"I'll just probably just not do any chest-bumps," Peeler said, smiling. "Probably just do a thumbs up or something like that, I don’t know, that's what my coaches told me to do. Thumbs up sounds better anyways."

By Paul Tenorio  |  November 5, 2009; 11:09 AM ET
Categories:  AA Dulles , Broad Run , Football , Region II , VHSL  
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Good to see they are doing the right thing. I hope they spread the word on proper interpretation of the excessive celebration rule to all officials.

Posted by: KurtProctor | November 5, 2009 12:22 PM | Report abuse

Was this the right thing? Sounds like preferential treatment to me.

Posted by: Fantheflames | November 5, 2009 1:54 PM | Report abuse

"I talked with the referee yesterday and the whole crew, and the thing is we want to do what's right," Hall said. "They judged it on what they saw at that point in time in the game. They're on the field, they know what's going on. I can't condemn them for it because it's not the wrong call because at that point in time it's what they felt was right."

So, let me get this right - Incorrect calls don't exist as long as the officials feel they made the correct call at the time? That's some pretty spotty logic. If the commissioner can't condemn the officials for the call then why was the player's suspension rescinded? Doesn't lifting the suspension imply that the officials were in error by making the calls? The official's association's response to this incident is confusing, at best, but not at all surprising. As a football coach in the area, I found the association's response to be typical.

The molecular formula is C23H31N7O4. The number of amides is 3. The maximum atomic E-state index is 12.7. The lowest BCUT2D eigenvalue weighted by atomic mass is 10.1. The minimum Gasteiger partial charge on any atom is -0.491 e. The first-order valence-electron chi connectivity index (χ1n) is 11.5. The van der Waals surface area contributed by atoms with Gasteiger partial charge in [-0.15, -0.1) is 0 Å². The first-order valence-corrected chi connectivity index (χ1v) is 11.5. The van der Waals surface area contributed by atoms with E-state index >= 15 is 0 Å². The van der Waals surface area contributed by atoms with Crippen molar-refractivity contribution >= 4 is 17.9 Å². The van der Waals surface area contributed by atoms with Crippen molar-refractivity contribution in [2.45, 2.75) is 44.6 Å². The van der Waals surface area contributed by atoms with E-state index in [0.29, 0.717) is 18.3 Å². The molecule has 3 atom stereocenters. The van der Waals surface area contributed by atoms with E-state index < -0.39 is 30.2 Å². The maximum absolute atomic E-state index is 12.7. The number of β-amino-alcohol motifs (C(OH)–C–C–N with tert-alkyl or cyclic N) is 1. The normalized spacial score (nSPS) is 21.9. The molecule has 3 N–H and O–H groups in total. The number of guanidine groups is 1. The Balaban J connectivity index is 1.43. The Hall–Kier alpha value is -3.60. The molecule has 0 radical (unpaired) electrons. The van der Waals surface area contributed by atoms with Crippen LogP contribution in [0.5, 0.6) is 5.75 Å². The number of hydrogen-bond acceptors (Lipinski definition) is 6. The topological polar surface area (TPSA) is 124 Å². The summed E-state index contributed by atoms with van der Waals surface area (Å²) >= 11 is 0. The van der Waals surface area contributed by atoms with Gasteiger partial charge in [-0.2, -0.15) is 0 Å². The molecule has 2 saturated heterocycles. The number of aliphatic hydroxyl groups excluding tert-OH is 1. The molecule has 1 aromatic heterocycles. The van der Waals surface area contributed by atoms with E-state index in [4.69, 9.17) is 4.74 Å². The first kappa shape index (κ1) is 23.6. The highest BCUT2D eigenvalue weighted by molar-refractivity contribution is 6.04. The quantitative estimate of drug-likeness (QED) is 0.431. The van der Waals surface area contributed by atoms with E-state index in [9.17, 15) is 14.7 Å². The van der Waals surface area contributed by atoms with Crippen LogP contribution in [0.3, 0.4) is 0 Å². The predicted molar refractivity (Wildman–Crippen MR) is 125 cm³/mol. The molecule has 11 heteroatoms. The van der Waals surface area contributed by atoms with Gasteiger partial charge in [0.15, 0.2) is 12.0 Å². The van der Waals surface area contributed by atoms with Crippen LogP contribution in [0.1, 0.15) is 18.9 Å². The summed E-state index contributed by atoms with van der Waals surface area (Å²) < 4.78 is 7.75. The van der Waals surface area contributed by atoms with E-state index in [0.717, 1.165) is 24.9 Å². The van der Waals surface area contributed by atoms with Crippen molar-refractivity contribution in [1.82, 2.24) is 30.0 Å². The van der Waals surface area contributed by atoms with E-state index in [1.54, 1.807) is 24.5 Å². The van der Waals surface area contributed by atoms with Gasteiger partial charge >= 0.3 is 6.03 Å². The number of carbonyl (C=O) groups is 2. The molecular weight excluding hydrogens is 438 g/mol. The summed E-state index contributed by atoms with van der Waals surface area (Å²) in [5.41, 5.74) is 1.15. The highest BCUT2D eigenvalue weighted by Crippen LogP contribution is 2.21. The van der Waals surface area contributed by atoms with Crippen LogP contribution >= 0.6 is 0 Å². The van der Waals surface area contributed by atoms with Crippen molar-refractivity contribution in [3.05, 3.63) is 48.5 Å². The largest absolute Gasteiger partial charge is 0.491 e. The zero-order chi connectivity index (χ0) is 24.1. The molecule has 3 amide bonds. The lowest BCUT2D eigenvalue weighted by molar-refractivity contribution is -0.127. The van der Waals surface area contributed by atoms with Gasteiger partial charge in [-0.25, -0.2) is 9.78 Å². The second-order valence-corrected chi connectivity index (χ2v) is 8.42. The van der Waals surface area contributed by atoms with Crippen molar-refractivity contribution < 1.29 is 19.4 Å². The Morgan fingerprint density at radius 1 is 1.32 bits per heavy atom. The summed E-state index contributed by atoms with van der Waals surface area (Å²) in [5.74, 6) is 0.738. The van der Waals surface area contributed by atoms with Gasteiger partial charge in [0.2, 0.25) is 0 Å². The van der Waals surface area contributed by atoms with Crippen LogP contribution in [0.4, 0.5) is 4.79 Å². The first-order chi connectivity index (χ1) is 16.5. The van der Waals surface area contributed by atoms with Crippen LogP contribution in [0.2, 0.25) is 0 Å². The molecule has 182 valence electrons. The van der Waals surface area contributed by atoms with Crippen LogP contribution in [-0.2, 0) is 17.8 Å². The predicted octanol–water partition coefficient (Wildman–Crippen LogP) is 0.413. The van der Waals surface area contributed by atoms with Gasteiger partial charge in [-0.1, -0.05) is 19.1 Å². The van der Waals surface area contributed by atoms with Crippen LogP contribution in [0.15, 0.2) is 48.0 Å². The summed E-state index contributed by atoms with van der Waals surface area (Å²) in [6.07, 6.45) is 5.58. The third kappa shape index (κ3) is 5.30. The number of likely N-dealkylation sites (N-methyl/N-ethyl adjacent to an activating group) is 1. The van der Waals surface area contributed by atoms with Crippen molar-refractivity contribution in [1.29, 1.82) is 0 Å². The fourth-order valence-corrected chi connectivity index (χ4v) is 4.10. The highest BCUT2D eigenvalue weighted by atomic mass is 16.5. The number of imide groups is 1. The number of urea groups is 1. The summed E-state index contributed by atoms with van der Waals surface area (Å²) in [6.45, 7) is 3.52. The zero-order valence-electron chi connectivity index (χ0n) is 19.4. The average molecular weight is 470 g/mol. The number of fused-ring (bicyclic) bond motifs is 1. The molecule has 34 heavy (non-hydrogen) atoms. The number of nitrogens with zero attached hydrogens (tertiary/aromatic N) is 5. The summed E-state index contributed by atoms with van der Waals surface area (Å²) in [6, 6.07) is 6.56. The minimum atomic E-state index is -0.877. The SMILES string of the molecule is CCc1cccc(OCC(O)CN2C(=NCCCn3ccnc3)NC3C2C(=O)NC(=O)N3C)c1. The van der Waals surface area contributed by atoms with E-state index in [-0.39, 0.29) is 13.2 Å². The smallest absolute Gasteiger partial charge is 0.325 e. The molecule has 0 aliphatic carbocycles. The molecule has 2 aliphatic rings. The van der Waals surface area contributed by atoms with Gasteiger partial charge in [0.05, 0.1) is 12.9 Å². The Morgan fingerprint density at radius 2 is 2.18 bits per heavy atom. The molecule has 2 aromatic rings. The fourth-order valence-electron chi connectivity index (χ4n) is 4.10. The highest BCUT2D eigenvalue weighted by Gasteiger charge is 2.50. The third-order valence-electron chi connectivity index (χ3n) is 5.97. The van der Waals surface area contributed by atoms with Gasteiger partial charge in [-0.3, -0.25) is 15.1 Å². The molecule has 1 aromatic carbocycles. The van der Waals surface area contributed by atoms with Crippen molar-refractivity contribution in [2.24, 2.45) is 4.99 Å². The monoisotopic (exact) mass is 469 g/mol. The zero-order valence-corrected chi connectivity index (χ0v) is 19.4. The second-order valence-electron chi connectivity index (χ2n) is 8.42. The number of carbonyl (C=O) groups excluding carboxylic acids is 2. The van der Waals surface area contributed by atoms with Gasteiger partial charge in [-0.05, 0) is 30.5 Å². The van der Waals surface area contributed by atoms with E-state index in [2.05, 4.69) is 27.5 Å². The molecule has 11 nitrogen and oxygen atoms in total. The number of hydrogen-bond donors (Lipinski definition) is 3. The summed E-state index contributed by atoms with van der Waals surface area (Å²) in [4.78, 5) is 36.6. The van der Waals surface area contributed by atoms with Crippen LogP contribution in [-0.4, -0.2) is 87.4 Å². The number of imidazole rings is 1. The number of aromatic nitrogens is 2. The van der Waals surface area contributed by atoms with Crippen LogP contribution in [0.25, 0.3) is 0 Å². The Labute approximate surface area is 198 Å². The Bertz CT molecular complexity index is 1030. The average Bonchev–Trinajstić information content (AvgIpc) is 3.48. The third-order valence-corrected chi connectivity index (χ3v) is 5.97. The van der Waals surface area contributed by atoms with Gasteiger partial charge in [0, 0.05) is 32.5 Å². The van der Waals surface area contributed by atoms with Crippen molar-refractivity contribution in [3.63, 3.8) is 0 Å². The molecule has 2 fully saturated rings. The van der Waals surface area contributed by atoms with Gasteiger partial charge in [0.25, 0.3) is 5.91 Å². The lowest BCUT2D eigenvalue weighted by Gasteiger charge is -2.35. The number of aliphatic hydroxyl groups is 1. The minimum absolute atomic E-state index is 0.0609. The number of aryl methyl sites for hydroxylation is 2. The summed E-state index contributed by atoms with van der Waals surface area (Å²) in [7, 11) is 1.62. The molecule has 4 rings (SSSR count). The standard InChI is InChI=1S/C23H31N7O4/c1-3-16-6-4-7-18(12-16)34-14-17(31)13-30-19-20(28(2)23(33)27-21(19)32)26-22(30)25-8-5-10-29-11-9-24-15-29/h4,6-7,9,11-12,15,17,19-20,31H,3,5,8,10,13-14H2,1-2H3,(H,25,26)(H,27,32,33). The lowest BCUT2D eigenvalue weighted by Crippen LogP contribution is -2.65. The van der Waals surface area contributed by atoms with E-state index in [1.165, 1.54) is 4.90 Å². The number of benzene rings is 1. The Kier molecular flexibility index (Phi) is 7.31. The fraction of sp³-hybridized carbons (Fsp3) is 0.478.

Posted by: footballcoach9 | November 5, 2009 2:12 PM | Report abuse


"Doesn't lifting the suspension imply that the officials were in error by making the calls?"

Probably not. The decision has nothing to do with rules or judgment. Just a committee second-guessing and trying to find any reason to keep a marquee player on the field. I doubt the decision would have gone this way for a second-stringer.

Posted by: Fantheflames | November 5, 2009 2:33 PM | Report abuse

The league, the referees and all those people who want to penalize athletes for excessive celebration are idiots who probably never even played a game of badminton. Yes, there are fools who go to the extreme to promote themselves but they are in the minority. Do these idiots understand what it's like for a kid to score a touchdown or a goal, the excitement it brings doing it before the student body, friends and parents. Get off their backs, relax and pull your draws out of you know where

Posted by: renegade2 | November 5, 2009 3:21 PM | Report abuse


Since I have seen the videos from two different sources multiple times...and it's clear this was mishandled from the very beginning...what is the basis for your accusations? Were you there? Have you seen the video? Are you even from the Northern Virginia area?

Posted by: hphokie | November 5, 2009 4:10 PM | Report abuse


Yes I've seen the videos. Yes I'm from NoVa, Yes I've played football and I've rung up a few TDs. In fact, I've probably have seen more football than you have in your lifetime. Mishandled on the field? Not as badly as a committee making a judgment call 150 miles and six days away.

Posted by: Fantheflames | November 5, 2009 8:46 PM | Report abuse

You can take the boy out of the ghetto but you can't take the ghetto out of the boy.

Posted by: Jmacaco4 | November 5, 2009 10:26 PM | Report abuse

I have talked to a couple kids and parents who were there and I was at the game the previous week.

While chestbumping is what is cited, because that's easy to say "a kid shouldn't get flagged for chestbumping" in fact the run down the field with a hand raised, holding the ball out of the end zone (all seen on the video) were very excessive and demeaning to the other team.

People who were there also reported that Peeler and team were also dunking the ball over the goal posts, verbally taunting the other team, and being fairly poor sports.

From what the coaches are quoted, it sounds like this excessive celebration starts at the top.

Posted by: TuscaroraBob | November 7, 2009 8:44 AM | Report abuse